Laser-tissue interactions: fundamentals and applications


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Views Total views. Actions Shares. Embeds 0 No embeds. No notes for slide. Concepts such as the optical and thermal properties of tissue, and optical breakdown and its related effects, are treated in detail. You just clipped your first slide! Clipping is a handy way to collect important slides you want to go back to later. Now customize the name of a clipboard to store your clips. Visibility Others can see my Clipboard. Cancel Save. More information about this seller Contact this seller.

Brand New!. Seller Inventory VIB Markolf H. Publisher: Springer , This specific ISBN edition is currently not available. View all copies of this ISBN edition:. Synopsis About this title Medical practitioners, scientists and graduate students alike will find this exhaustive survey a vital learning tool. Buy New Learn more about this copy. Other Popular Editions of the Same Title. Springer, Hardcover. Search for all books with this author and title. As in all macromolecules, the ground and the excited electronic states are further split into several vibrational states. It was found by Kinoshita that the emission peak at nm decreases toward higher concentrations of HpD.

The lowest investigated concentration of 8. The time- 3. Data according to Yamashita Fig. Energy level diagram of HpD. Singlet 1 S and triplet 3 S states are shown. Dashed lines indicate higher excited states 54 3. For instance, Fig. Meanwhile, the results of several experiments and clinical applications have been collected.

It was found that other photosensitizers might even be more useful than HpD. According to Kessel , the primary adverse reaction of photodynamic therapy relates to the photosensitization of skin. Other disadvantages of HpD are: — since HpD absorbs very poorly in the red and near infrared spectrum, only tumors very close to the surface can be treated, — its concentration gradient among tumor and healthy cells could be steeper, — the production of HpD from calf blood is very expensive. However, the initial isolation in the period between injection of HpD and laser irradiation remains and is one of the biggest problems for patients.

This context also explains the injection of carotenoids immediately after laser irradiation. These agents act as a protection system on a molecular basis, because they reverse the production of singlet oxygen by means of a triplet carotenoid state compare Table 3. The protective property of carotenoids has been successfully tested by Mathews-Roth Currently, further photosensitive compounds of a so-called second generation are under investigation concerning their applicability for PDT.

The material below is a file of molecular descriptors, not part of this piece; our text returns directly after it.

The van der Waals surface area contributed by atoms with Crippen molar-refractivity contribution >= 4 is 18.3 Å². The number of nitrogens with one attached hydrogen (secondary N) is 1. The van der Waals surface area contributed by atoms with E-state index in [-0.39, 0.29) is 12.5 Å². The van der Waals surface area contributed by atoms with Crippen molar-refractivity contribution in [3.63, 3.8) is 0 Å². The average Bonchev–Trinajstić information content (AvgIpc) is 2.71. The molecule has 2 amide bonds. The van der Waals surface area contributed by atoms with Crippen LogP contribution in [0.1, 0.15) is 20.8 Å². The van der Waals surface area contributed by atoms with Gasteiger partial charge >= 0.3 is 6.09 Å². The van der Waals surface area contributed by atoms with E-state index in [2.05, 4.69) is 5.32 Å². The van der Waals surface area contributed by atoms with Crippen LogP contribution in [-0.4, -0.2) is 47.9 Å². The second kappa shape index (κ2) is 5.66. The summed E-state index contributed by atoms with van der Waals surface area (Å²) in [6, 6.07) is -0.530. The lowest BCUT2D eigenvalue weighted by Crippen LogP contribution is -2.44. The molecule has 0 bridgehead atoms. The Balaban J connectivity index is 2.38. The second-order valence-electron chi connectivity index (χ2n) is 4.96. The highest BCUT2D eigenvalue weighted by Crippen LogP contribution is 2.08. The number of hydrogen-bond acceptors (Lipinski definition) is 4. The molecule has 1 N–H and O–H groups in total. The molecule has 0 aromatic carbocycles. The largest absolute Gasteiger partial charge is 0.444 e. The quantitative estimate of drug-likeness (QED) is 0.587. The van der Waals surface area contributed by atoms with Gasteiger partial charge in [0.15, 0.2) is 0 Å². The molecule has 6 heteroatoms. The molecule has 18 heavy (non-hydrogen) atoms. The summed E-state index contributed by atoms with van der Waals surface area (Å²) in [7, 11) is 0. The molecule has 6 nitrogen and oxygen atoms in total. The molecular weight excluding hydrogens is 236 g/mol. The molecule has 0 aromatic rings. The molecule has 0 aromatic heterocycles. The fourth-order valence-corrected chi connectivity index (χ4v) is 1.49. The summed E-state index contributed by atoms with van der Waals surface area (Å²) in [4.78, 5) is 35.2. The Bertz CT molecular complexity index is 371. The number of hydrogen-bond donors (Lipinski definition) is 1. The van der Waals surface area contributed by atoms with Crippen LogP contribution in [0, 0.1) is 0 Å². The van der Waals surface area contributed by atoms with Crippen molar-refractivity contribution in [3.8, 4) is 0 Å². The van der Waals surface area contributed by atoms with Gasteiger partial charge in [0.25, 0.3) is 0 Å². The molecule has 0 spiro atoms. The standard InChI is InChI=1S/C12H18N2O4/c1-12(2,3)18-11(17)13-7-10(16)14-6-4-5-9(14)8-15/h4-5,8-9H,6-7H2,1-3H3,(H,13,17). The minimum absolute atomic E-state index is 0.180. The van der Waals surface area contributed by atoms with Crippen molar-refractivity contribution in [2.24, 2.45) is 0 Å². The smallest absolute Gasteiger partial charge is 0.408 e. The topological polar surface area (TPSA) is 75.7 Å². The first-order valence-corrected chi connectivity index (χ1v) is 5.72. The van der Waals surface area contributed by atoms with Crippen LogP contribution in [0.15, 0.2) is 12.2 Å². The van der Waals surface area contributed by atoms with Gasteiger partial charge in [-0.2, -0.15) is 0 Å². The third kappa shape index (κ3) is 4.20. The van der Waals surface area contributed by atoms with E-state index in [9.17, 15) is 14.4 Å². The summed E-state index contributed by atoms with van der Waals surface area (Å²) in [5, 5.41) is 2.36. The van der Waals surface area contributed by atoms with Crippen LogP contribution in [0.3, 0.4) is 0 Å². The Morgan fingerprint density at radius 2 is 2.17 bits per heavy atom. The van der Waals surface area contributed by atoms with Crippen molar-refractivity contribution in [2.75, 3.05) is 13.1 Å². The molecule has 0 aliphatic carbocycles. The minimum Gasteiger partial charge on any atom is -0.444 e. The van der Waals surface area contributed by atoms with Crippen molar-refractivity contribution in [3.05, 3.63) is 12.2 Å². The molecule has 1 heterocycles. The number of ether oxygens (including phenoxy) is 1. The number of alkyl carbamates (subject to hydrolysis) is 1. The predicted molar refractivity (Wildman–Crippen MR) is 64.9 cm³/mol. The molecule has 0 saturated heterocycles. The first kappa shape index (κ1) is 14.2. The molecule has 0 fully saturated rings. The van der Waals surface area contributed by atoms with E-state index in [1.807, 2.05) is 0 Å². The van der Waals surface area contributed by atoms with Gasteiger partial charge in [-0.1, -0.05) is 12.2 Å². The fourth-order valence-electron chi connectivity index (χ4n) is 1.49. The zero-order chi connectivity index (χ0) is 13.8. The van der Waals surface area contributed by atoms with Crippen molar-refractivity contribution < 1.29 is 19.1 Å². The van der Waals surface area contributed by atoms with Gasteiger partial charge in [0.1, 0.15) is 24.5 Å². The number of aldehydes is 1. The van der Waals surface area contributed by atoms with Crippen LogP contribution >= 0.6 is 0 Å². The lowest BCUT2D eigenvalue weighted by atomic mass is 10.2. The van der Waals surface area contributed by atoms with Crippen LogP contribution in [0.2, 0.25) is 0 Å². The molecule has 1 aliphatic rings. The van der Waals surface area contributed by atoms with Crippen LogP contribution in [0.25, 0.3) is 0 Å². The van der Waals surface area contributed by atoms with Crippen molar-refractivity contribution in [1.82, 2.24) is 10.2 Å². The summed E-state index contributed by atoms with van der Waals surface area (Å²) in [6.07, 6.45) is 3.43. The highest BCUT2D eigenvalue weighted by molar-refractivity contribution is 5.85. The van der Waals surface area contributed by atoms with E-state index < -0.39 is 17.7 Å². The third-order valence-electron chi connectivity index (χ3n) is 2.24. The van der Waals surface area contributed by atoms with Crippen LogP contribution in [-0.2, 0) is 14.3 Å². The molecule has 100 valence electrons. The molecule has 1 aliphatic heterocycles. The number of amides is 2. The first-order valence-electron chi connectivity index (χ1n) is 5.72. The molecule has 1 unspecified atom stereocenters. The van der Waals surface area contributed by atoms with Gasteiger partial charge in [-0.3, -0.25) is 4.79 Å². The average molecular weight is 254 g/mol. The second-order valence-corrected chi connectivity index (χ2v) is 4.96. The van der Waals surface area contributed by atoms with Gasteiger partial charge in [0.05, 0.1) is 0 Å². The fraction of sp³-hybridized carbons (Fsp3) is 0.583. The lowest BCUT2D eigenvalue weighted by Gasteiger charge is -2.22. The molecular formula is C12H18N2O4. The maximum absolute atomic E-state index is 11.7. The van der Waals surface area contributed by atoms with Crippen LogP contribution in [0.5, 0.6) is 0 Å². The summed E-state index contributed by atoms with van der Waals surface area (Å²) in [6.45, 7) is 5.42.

In order to achieve a similar extent of tumor necrosis, it was reported by Gossner et al. Another interesting substance is 5-aminolaevulinic acid ALA which itself is not even a photosensitizer but a precursor of the endogeneous synthesis of porphyrins. According to Loh et al. Concentrations of HpD as labeled. The approximate decay durations are 2.


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Data according to Kinoshita 56 3. Interaction Mechanisms Gossner et al. The results are graphically summarized in Fig. The sensibility is measured in terms of a commonly used index of skin edema. It is interesting to observe that ALA induces least toxic skin damage. Thus, patients treated with DHE will have to remain in dark rooms for at least four weeks. Degree of skin sensibility after application of various photosensitizers as a function of time.

Data according to Gossner et al. Alternative photosensitizers such as mTHPC and ALA should be investigated in a large group of patients to further improve this type of treatment. Finally, an approved committee has to compare all results with those obtained with other minimally invasive methods of tumor treatment such as exposure to ionizing radiation. In several cases, observers have noticed improvements for the patients. Moreover, contradictory results were obtained in many experiments. However, often only very few patients were treated, and no clinical protocols were established.

In the area of such injuries, conditions are usually created preventing proliferation such as low oxygen concentration or pH. The exposure to red or near infrared light might thus serve as a stimulus to increase cell proliferation. One remaining open question is, which of the characteristics of laser radiation — coherence, narrow bandwidth, polarization — is of primary importance for biostimulation? Or, in other words, does it necessarily have to be a laser or would an incoherent light source serve as well? Usually, the controversy stems from our inability to specify the photochemical channels of potential reactions.